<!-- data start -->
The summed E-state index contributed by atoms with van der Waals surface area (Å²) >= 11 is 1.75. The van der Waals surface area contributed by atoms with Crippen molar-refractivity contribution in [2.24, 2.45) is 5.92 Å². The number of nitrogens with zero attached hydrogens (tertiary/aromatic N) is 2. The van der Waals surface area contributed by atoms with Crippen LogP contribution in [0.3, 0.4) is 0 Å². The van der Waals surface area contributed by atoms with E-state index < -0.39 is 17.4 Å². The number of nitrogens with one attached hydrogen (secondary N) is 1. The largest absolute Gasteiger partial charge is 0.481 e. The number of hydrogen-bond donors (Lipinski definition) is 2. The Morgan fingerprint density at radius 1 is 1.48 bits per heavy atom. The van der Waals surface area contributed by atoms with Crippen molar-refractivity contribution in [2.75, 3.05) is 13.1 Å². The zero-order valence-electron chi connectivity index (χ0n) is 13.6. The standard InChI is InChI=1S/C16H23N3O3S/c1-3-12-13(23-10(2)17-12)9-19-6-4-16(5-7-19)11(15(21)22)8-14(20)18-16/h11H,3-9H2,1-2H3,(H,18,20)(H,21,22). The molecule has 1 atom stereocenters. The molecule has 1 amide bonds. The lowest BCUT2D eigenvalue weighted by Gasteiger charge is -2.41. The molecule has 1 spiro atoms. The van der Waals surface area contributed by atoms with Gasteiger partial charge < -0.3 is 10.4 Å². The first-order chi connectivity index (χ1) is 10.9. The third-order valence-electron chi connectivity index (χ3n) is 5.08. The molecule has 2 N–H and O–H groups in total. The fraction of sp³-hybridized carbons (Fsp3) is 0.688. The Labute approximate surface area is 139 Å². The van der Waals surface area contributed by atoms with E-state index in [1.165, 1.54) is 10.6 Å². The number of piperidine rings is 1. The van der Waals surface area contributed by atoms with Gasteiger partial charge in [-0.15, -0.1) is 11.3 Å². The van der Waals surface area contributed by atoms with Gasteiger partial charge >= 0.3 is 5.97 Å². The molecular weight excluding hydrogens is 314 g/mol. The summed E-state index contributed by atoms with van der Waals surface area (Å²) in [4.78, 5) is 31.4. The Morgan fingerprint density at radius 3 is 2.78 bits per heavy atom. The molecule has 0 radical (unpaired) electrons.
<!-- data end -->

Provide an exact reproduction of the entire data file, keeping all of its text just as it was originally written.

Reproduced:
The summed E-state index contributed by atoms with van der Waals surface area (Å²) >= 11 is 1.75. The van der Waals surface area contributed by atoms with Crippen molar-refractivity contribution in [2.24, 2.45) is 5.92 Å². The number of nitrogens with zero attached hydrogens (tertiary/aromatic N) is 2. The van der Waals surface area contributed by atoms with Crippen LogP contribution in [0.3, 0.4) is 0 Å². The van der Waals surface area contributed by atoms with E-state index < -0.39 is 17.4 Å². The number of nitrogens with one attached hydrogen (secondary N) is 1. The largest absolute Gasteiger partial charge is 0.481 e. The number of hydrogen-bond donors (Lipinski definition) is 2. The Morgan fingerprint density at radius 1 is 1.48 bits per heavy atom. The van der Waals surface area contributed by atoms with Crippen molar-refractivity contribution in [2.75, 3.05) is 13.1 Å². The zero-order valence-electron chi connectivity index (χ0n) is 13.6. The standard InChI is InChI=1S/C16H23N3O3S/c1-3-12-13(23-10(2)17-12)9-19-6-4-16(5-7-19)11(15(21)22)8-14(20)18-16/h11H,3-9H2,1-2H3,(H,18,20)(H,21,22). The molecule has 1 atom stereocenters. The molecule has 1 amide bonds. The lowest BCUT2D eigenvalue weighted by Gasteiger charge is -2.41. The molecule has 1 spiro atoms. The van der Waals surface area contributed by atoms with Gasteiger partial charge < -0.3 is 10.4 Å². The first-order chi connectivity index (χ1) is 10.9. The third-order valence-electron chi connectivity index (χ3n) is 5.08. The molecule has 2 N–H and O–H groups in total. The fraction of sp³-hybridized carbons (Fsp3) is 0.688. The Labute approximate surface area is 139 Å². The van der Waals surface area contributed by atoms with E-state index in [1.165, 1.54) is 10.6 Å². The number of piperidine rings is 1. The van der Waals surface area contributed by atoms with Gasteiger partial charge in [-0.15, -0.1) is 11.3 Å². The van der Waals surface area contributed by atoms with Gasteiger partial charge >= 0.3 is 5.97 Å². The molecular weight excluding hydrogens is 314 g/mol. The summed E-state index contributed by atoms with van der Waals surface area (Å²) in [4.78, 5) is 31.4. The Morgan fingerprint density at radius 3 is 2.78 bits per heavy atom. The molecule has 0 radical (unpaired) electrons.